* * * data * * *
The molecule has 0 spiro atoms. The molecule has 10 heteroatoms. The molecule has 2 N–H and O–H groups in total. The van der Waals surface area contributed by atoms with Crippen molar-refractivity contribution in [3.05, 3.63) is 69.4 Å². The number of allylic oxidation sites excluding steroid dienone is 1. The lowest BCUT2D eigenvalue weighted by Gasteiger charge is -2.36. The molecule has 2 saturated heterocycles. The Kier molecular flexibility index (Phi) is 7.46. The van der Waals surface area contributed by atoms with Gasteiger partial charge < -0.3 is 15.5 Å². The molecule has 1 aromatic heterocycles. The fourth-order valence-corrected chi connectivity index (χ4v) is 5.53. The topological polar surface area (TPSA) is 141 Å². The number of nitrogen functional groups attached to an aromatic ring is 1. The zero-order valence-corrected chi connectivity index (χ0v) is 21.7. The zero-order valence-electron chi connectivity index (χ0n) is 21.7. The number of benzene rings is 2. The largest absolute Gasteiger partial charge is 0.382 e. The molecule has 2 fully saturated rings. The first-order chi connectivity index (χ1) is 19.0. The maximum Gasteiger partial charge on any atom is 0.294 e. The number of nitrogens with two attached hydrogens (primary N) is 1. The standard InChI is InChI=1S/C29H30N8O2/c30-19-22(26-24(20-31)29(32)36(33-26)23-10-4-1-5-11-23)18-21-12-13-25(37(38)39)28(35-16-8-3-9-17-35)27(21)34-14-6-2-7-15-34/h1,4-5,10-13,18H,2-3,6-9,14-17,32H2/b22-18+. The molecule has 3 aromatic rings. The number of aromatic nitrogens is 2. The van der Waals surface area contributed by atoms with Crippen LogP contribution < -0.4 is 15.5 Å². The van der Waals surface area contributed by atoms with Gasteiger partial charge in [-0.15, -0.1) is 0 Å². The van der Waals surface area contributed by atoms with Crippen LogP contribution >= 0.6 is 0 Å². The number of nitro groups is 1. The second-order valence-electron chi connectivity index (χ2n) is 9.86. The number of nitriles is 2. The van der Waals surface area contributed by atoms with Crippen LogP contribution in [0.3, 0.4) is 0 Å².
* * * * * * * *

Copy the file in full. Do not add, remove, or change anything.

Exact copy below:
The molecule has 0 spiro atoms. The molecule has 10 heteroatoms. The molecule has 2 N–H and O–H groups in total. The van der Waals surface area contributed by atoms with Crippen molar-refractivity contribution in [3.05, 3.63) is 69.4 Å². The number of allylic oxidation sites excluding steroid dienone is 1. The lowest BCUT2D eigenvalue weighted by Gasteiger charge is -2.36. The molecule has 2 saturated heterocycles. The Kier molecular flexibility index (Phi) is 7.46. The van der Waals surface area contributed by atoms with Gasteiger partial charge < -0.3 is 15.5 Å². The molecule has 1 aromatic heterocycles. The fourth-order valence-corrected chi connectivity index (χ4v) is 5.53. The topological polar surface area (TPSA) is 141 Å². The number of nitrogen functional groups attached to an aromatic ring is 1. The zero-order valence-corrected chi connectivity index (χ0v) is 21.7. The zero-order valence-electron chi connectivity index (χ0n) is 21.7. The number of benzene rings is 2. The largest absolute Gasteiger partial charge is 0.382 e. The molecule has 2 fully saturated rings. The first-order chi connectivity index (χ1) is 19.0. The maximum Gasteiger partial charge on any atom is 0.294 e. The number of nitrogens with two attached hydrogens (primary N) is 1. The standard InChI is InChI=1S/C29H30N8O2/c30-19-22(26-24(20-31)29(32)36(33-26)23-10-4-1-5-11-23)18-21-12-13-25(37(38)39)28(35-16-8-3-9-17-35)27(21)34-14-6-2-7-15-34/h1,4-5,10-13,18H,2-3,6-9,14-17,32H2/b22-18+. The molecule has 3 aromatic rings. The number of aromatic nitrogens is 2. The van der Waals surface area contributed by atoms with Crippen LogP contribution < -0.4 is 15.5 Å². The van der Waals surface area contributed by atoms with Gasteiger partial charge in [-0.15, -0.1) is 0 Å². The van der Waals surface area contributed by atoms with Crippen LogP contribution >= 0.6 is 0 Å². The number of nitro groups is 1. The second-order valence-electron chi connectivity index (χ2n) is 9.86. The number of nitriles is 2. The van der Waals surface area contributed by atoms with Crippen LogP contribution in [0.3, 0.4) is 0 Å².